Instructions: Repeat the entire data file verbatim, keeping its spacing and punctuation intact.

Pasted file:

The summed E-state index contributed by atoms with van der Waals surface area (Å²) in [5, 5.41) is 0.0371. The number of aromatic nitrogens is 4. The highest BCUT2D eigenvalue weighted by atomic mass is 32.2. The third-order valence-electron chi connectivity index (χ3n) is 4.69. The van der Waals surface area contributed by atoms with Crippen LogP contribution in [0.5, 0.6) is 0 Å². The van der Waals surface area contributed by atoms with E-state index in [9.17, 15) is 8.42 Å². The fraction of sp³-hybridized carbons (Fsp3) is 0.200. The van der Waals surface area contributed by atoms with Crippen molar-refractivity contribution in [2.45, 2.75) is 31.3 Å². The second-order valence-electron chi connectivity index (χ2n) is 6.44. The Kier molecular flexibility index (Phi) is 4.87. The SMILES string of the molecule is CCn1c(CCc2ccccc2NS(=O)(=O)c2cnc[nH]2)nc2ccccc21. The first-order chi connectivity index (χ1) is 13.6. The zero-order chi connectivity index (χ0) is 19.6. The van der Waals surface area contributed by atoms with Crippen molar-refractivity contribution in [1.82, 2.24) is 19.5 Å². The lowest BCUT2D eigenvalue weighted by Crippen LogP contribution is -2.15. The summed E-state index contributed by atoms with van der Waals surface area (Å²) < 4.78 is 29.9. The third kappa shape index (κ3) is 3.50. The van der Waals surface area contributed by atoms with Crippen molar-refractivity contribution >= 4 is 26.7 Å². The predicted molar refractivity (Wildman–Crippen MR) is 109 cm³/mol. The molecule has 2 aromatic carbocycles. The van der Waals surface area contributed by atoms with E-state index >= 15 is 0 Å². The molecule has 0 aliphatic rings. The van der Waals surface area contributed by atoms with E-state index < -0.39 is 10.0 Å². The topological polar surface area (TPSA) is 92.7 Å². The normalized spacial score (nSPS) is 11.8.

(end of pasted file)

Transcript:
The summed E-state index contributed by atoms with van der Waals surface area (Å²) in [5, 5.41) is 0.0371. The number of aromatic nitrogens is 4. The highest BCUT2D eigenvalue weighted by atomic mass is 32.2. The third-order valence-electron chi connectivity index (χ3n) is 4.69. The van der Waals surface area contributed by atoms with Crippen LogP contribution in [0.5, 0.6) is 0 Å². The van der Waals surface area contributed by atoms with E-state index in [9.17, 15) is 8.42 Å². The fraction of sp³-hybridized carbons (Fsp3) is 0.200. The van der Waals surface area contributed by atoms with Crippen molar-refractivity contribution in [2.45, 2.75) is 31.3 Å². The second-order valence-electron chi connectivity index (χ2n) is 6.44. The Kier molecular flexibility index (Phi) is 4.87. The SMILES string of the molecule is CCn1c(CCc2ccccc2NS(=O)(=O)c2cnc[nH]2)nc2ccccc21. The first-order chi connectivity index (χ1) is 13.6. The zero-order chi connectivity index (χ0) is 19.6. The van der Waals surface area contributed by atoms with Crippen molar-refractivity contribution in [1.82, 2.24) is 19.5 Å². The lowest BCUT2D eigenvalue weighted by Crippen LogP contribution is -2.15. The summed E-state index contributed by atoms with van der Waals surface area (Å²) < 4.78 is 29.9. The third kappa shape index (κ3) is 3.50. The van der Waals surface area contributed by atoms with Crippen molar-refractivity contribution >= 4 is 26.7 Å². The predicted molar refractivity (Wildman–Crippen MR) is 109 cm³/mol. The molecule has 2 aromatic carbocycles. The van der Waals surface area contributed by atoms with E-state index >= 15 is 0 Å². The molecule has 0 aliphatic rings. The van der Waals surface area contributed by atoms with E-state index < -0.39 is 10.0 Å². The topological polar surface area (TPSA) is 92.7 Å². The normalized spacial score (nSPS) is 11.8.